Wonder Woman: Still hot for a 69 year old, but gone are the iconic spangly pants and red boots

June 2010. For what will it be remembered? England’s embarrassing World Cup campaign, which left lots of folk wondering if the Three Lions ought to be replaced by a trio of cuddly house cats? The cut, cut, cut of the new UK government’s slasher-style debut budget? A sunny Glastonbury Festival?

Before you decide on the month’s most memorable story, check out this “Boobs in the News” roundup. Heavyweight news? No. Amusing water-cooler fodder? Yes!

  • Megan Fox — the 24 year old, beautiful Hollywood starlet — stunned onlookers at the Los Angeles premiere for Jonah Hex. Her newly skinny frame was accessorised by a mask-like face, trout pout lips and stuck-on boobs, suggesting that the young actress has had quite a bit of surgery. Why oh why? Natural beauty, youth, sexiness: the only thing lacking must be self-esteem.
  • Cougars are out of control. In April, I reported that they were keeping the saucy lingerie market afloat. Now, I find that they’re also fuelling a boom in cosmetic surgery. Over 45s are throwing their cash at surgical procedures to keep looking glam — and maintain their relationships with younger guys. Tummy, boobs, bum and face are the main targets.
  • The Undie Awards proclaimed their winners for 2010. Categories included bras, panties, shapewear and men’s underwear. Functionality and comfort seemed to be winning traits, rather than fashion and sexiness.
  • Orlando Bloom broke a few hearts by announcing his engagement to Victoria’s Secret model, Miranda Kerr, whose modest bust and elfin features are refreshingly different for a lingerie model. Shame Victoria’s Secret seems to have airbrushed her bustline to enhance her curves for their campaign. Pointless.
  • “Lady” Ga Ga’s attention-seeking antics looked desperate when she went to a baseball game wearing a studded bra and knickers. I’m all for the underwear as outerwear trend, but this seems a little OTT for a chilled afternoon watching sport. The eye-catching outfit was teamed with some bratty behaviour and a snog with a girl.
  • Mother & Baby magazine’s deputy editor, Kathryn Blundell, caused a storm when she wrote a feature defending her decision not to breastfeed because it would diminish her sexuality. She revealed that her breasts were her “fun bags” and she found it distasteful to think of stocking her nipples in a baby’s mouth. Brave woman for opening the debate? Or mad?
  • Trinny Woodall — part of the What Not to Wear duo that famously crusaded for women to wear good, well-fitting bras — got papped going braless under a sheer chiffon dress. Revealing a lot more nipple than the arbiter of good taste would advise her makeover subjects, Trinny showed that even small busted women need a bra to protect their modesty.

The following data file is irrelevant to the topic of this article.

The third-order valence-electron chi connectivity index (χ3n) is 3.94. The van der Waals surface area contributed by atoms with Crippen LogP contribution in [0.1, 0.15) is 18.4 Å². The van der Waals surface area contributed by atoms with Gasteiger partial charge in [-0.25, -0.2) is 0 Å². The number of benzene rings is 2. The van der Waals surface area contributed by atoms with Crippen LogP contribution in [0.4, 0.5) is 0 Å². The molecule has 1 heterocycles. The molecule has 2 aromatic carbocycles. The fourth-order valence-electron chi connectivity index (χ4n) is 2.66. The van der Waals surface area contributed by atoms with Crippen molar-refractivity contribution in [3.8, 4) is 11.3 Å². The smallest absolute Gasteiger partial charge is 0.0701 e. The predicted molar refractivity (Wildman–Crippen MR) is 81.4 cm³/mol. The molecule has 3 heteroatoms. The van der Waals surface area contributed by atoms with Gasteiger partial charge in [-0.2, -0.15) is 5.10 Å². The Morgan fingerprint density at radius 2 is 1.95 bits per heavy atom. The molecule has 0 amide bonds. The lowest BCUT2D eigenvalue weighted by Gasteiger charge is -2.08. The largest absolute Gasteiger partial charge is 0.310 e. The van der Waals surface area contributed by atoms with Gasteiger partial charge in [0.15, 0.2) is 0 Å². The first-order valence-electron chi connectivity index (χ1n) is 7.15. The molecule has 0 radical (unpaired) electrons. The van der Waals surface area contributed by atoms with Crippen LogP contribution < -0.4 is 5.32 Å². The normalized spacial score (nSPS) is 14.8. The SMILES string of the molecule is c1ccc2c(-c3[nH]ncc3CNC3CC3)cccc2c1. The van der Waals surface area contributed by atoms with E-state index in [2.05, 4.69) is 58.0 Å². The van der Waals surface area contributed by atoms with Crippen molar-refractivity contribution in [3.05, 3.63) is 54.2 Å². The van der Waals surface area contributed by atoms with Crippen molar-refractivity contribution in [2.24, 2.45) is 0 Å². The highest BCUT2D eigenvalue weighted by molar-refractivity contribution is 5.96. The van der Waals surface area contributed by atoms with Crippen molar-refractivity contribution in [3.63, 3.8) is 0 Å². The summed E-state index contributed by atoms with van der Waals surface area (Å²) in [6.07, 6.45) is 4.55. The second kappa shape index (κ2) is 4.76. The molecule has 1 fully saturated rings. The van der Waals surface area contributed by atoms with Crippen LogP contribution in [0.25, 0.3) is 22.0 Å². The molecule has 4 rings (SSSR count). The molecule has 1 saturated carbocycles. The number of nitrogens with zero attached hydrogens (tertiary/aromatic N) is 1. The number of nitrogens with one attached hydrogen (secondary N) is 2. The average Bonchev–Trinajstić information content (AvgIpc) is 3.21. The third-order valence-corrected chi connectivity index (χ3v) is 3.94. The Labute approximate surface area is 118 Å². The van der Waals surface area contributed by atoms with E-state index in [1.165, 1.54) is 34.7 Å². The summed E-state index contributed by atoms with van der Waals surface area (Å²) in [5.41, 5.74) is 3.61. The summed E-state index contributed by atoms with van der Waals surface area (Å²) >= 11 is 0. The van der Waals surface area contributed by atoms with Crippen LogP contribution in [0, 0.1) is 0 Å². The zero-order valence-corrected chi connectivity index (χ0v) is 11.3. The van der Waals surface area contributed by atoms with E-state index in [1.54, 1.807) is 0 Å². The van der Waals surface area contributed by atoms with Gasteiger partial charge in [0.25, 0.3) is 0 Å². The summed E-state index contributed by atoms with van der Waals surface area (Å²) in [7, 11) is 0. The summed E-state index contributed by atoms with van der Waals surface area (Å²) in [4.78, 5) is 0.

• The 69 year old crime fighter and feminist superhero, Wonder Woman, is famous for her hourglass shape, star studded pants and scarlet corset. But, to celebrate the 600th edition of the Wonder Woman comic, she’s had a makeover. She’s still buxom, but her new toned-down style includes leggings and some rather sensible navy shoes.


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The hourglass shape is the optimum for attracting ape like males... or did I miss the point of The Guardian's story?

It’s time for my round-up of the media stories that focused on breasts, lingerie and the female body during the month of May.

May was the month in which the British Summer kicked in — at least for a few days — leading to the inevitable plethora of tabloid features in which bikini clad girls are photographed and the text may as well read: Lorem ipsum dolor sit amet…

Beach babes aside, the most striking USP of the female anatomy seems to have captivated the imaginations of survey-makers, scientists and journalists — and there was no shortage of features gratuitously hooked on boob-related issues.

While yesterday’s boob stories are today’s fish & chip wrappers (in the UK anyway), just a few of them deserve to last a little longer — and be debated by the wise readers of SBBH…

  • A feature in the Daily Mail urged us to see the bright side of our “ugly bits”. While I beg to differ that the features mentioned were “ugly”, it is interesting that a big nose supposedly makes you less prone to hayfever and a large bottom means a slimmer chance of getting diabetes. And small breasts? The benefits include less back pain and more sensitivity. Wahey!
  • The Mirror published a hard-hitting expose on the lives of KK-cup women. British boobs, they say, keep inflating, partly due to the rise in boob jobs, 8,537 of which were performed in the UK in 2009. A KK-cup bra wearer gives the skinny on her plight — including back and neck pain and difficulty finding lingerie to fit that isn’t in the “granny bra” genre. I might be the other end of the scale, but I hear you.
  • The Guardian tackles the question of why humans are the only primate whose females have permanent breasts. The feature refers to the sex appeal of plump breasts that’s unique to humans. An hourglass figure plus youthfulness, it says, historically attracted males looking for mating opportunity. I asked readers of the SBBH Facebook page whether full breasts are necessary to “exploit ancient male programming” and attract a mate. One reader, amusingly, answered: “Only if you want an ancient male…”
  • The Sun delighted in the news that British boobs are the biggest in the world. The front cover flash “Best Boobs on the Planet” took the predictable line that Big = Best. Mmm, not sure I agree with that — what do you reckon? The survey also revealed that British women are also getting taller and heavier on average.
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